Several recent tax law changes promise to help religious groups, houses of worship, charities, private foundations, utilities and other tax-exempt organizations, according to the Internal Revenue Service.
The Taxpayer Certainty and Disaster Tax Relief Act, which Congress passed in December, includes some provisions that can apply to tax-exempt organizations’ current and previous tax years. The legislation retroactively repealed a controversial provision in the Tax Cuts and Jobs Act of 2017 that was protested by some religious groups and houses of worship, requiring tax-exempt organizations to pay unrelated business income tax on the transportation fringe benefits they offer their employees, such as employer-provided parking. Thanks to the new law, tax-exempt organizations that have paid unrelated business income tax on expenses for qualified transportation fringe benefits, including employee parking, can now claim a refund by filing an amended Form 990-T within the time allowed for refunds.
The new law also helps private foundations by reducing the 2 percent excise tax on net investment income to 1.39 percent. Meanwhile, the legislation also repealed the 1 percent special rate that applied if the private foundation met certain distribution requirements. The changes are effective for taxable years beginning after Dec. 20, 2019.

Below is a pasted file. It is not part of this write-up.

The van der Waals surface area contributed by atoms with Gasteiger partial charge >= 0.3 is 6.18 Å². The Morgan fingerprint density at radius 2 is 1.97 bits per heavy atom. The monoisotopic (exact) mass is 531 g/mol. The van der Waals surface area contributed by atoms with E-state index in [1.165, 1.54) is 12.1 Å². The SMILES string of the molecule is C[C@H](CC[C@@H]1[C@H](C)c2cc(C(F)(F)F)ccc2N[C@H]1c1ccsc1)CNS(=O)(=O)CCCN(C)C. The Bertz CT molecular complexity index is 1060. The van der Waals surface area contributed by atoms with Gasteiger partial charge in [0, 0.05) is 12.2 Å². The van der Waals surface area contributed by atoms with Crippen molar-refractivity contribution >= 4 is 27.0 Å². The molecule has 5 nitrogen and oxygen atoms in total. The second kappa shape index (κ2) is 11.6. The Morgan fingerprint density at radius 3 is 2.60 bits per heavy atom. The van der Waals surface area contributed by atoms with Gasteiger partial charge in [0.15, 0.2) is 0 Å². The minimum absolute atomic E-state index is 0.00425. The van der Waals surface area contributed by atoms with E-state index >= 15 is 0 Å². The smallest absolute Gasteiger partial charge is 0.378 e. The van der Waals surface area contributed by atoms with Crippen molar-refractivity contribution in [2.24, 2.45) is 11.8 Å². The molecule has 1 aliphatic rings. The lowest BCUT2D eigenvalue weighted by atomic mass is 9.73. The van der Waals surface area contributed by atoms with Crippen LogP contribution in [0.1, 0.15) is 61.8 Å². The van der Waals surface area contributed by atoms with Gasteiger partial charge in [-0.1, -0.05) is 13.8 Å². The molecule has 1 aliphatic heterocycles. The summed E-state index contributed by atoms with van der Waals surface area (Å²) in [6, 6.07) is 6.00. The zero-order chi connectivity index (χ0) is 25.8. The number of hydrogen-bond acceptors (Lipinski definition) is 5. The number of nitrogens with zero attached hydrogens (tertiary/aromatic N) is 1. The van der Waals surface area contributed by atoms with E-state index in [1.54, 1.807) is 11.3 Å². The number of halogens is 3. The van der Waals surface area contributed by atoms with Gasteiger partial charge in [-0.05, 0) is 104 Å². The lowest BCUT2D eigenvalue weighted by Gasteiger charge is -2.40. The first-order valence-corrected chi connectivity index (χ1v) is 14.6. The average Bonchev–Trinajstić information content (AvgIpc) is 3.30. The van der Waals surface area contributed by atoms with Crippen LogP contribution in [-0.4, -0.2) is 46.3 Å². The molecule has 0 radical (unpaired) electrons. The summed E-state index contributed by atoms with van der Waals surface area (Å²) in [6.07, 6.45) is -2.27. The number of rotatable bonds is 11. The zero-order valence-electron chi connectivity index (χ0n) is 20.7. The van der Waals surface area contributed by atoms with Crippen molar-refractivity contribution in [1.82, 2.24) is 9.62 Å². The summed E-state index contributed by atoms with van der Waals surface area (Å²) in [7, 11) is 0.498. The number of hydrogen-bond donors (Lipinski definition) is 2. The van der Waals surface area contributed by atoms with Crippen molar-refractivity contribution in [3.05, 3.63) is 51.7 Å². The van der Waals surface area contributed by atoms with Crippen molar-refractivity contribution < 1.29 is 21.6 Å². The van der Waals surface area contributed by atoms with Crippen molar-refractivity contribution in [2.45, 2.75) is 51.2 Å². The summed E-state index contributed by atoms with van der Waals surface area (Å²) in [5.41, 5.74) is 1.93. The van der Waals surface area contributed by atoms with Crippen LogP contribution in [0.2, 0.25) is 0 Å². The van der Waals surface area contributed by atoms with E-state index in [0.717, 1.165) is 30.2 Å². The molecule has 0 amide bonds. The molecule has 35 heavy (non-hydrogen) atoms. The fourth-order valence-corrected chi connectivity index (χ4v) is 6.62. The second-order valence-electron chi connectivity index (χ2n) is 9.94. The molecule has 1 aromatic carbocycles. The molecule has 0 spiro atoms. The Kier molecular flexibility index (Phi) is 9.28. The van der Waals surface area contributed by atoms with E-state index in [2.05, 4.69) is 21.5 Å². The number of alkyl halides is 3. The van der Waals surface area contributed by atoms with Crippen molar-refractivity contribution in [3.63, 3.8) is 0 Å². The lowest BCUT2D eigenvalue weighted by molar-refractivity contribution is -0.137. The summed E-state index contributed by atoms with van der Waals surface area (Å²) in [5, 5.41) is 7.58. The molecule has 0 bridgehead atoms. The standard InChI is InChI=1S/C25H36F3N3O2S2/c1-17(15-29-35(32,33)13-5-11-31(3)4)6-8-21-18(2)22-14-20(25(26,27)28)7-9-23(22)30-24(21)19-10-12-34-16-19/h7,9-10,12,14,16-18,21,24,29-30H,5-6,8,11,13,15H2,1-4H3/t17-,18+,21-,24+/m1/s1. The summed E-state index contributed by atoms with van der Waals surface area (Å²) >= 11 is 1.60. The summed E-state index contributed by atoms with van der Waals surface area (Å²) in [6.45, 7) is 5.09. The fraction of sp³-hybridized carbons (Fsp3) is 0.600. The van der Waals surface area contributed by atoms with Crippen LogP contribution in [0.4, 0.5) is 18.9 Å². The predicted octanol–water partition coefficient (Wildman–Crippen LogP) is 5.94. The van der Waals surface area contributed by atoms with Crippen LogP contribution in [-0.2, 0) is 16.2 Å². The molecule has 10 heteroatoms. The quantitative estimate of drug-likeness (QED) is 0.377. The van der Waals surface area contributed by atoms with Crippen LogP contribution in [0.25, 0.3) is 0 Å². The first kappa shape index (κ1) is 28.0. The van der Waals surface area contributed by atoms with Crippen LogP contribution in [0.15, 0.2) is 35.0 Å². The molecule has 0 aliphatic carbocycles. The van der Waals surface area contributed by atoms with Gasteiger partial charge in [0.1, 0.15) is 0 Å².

Cooperative utilities such as those that provide telephone and electricity in rural parts of the country also get some benefits, thanks to the new law, which also excludes certain government grants by exempt utility co-ops. Generally, a section 501(c)(12) organization (which under the Tax Code get a “federal income tax exemption for benevolent life insurance associations of a purely local character, mutual ditch or irrigation companies, mutual or cooperative telephone companies, electric companies, or ‘like organizations’”) must receive 85 percent or more of its income from members to maintain exemption. Under changes enacted as part of the Tax Cuts and Jobs Act, government grants are usually considered to be income and would otherwise be treated as non-member income for telephone and electric cooperatives. Under prior law, government grants were generally not treated as income, but as contributions to capital.
The legislation that passed last month provided that certain government grants made to tax-exempt 501(c)(12) telephone or electric cooperatives for purposes of disaster relief, or for utility facilities or services, are not considered when applying the 85 percent member income test. Since these government grants are excluded from the income test, exempt telephone or electric co-ops can accept the grants without the grant impacting their tax-exemption. The legislation is retroactive to taxable years beginning after 2017.